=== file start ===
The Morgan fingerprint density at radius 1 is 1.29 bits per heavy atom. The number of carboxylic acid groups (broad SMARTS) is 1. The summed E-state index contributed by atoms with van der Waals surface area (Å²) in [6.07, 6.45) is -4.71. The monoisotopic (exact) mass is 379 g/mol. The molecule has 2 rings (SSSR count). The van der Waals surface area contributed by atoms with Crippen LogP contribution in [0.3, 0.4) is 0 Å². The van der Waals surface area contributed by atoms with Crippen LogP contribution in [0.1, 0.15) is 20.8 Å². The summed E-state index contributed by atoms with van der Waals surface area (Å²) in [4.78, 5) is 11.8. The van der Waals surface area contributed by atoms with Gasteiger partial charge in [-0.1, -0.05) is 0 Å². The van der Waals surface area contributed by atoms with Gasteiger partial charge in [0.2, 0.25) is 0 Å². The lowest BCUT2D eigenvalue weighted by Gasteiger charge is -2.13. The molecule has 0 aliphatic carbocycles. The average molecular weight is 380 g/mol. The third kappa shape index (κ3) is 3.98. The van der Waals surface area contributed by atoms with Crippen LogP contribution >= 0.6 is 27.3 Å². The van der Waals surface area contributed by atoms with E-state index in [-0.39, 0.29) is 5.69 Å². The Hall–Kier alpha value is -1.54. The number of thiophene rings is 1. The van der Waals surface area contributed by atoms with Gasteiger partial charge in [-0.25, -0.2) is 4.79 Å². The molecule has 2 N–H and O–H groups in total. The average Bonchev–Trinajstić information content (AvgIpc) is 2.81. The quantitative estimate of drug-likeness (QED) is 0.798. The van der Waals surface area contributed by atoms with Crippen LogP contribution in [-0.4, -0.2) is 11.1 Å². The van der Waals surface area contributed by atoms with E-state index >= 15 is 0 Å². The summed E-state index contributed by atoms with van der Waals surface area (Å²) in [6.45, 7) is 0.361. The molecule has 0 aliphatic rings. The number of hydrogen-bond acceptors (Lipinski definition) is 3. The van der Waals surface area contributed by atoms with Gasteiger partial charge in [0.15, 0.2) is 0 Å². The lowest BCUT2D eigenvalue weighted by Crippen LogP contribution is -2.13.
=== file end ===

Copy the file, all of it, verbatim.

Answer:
The Morgan fingerprint density at radius 1 is 1.29 bits per heavy atom. The number of carboxylic acid groups (broad SMARTS) is 1. The summed E-state index contributed by atoms with van der Waals surface area (Å²) in [6.07, 6.45) is -4.71. The monoisotopic (exact) mass is 379 g/mol. The molecule has 2 rings (SSSR count). The van der Waals surface area contributed by atoms with Crippen LogP contribution in [0.3, 0.4) is 0 Å². The van der Waals surface area contributed by atoms with Crippen LogP contribution in [0.1, 0.15) is 20.8 Å². The summed E-state index contributed by atoms with van der Waals surface area (Å²) in [4.78, 5) is 11.8. The van der Waals surface area contributed by atoms with Gasteiger partial charge in [-0.1, -0.05) is 0 Å². The van der Waals surface area contributed by atoms with Gasteiger partial charge in [0.2, 0.25) is 0 Å². The lowest BCUT2D eigenvalue weighted by Gasteiger charge is -2.13. The molecule has 0 aliphatic carbocycles. The average molecular weight is 380 g/mol. The third kappa shape index (κ3) is 3.98. The van der Waals surface area contributed by atoms with Crippen LogP contribution >= 0.6 is 27.3 Å². The van der Waals surface area contributed by atoms with E-state index in [-0.39, 0.29) is 5.69 Å². The Hall–Kier alpha value is -1.54. The number of thiophene rings is 1. The van der Waals surface area contributed by atoms with Gasteiger partial charge in [-0.25, -0.2) is 4.79 Å². The molecule has 2 N–H and O–H groups in total. The average Bonchev–Trinajstić information content (AvgIpc) is 2.81. The quantitative estimate of drug-likeness (QED) is 0.798. The van der Waals surface area contributed by atoms with Crippen LogP contribution in [-0.4, -0.2) is 11.1 Å². The van der Waals surface area contributed by atoms with E-state index >= 15 is 0 Å². The summed E-state index contributed by atoms with van der Waals surface area (Å²) in [6.45, 7) is 0.361. The molecule has 0 aliphatic rings. The number of hydrogen-bond acceptors (Lipinski definition) is 3. The van der Waals surface area contributed by atoms with Gasteiger partial charge in [0.15, 0.2) is 0 Å². The lowest BCUT2D eigenvalue weighted by Crippen LogP contribution is -2.13.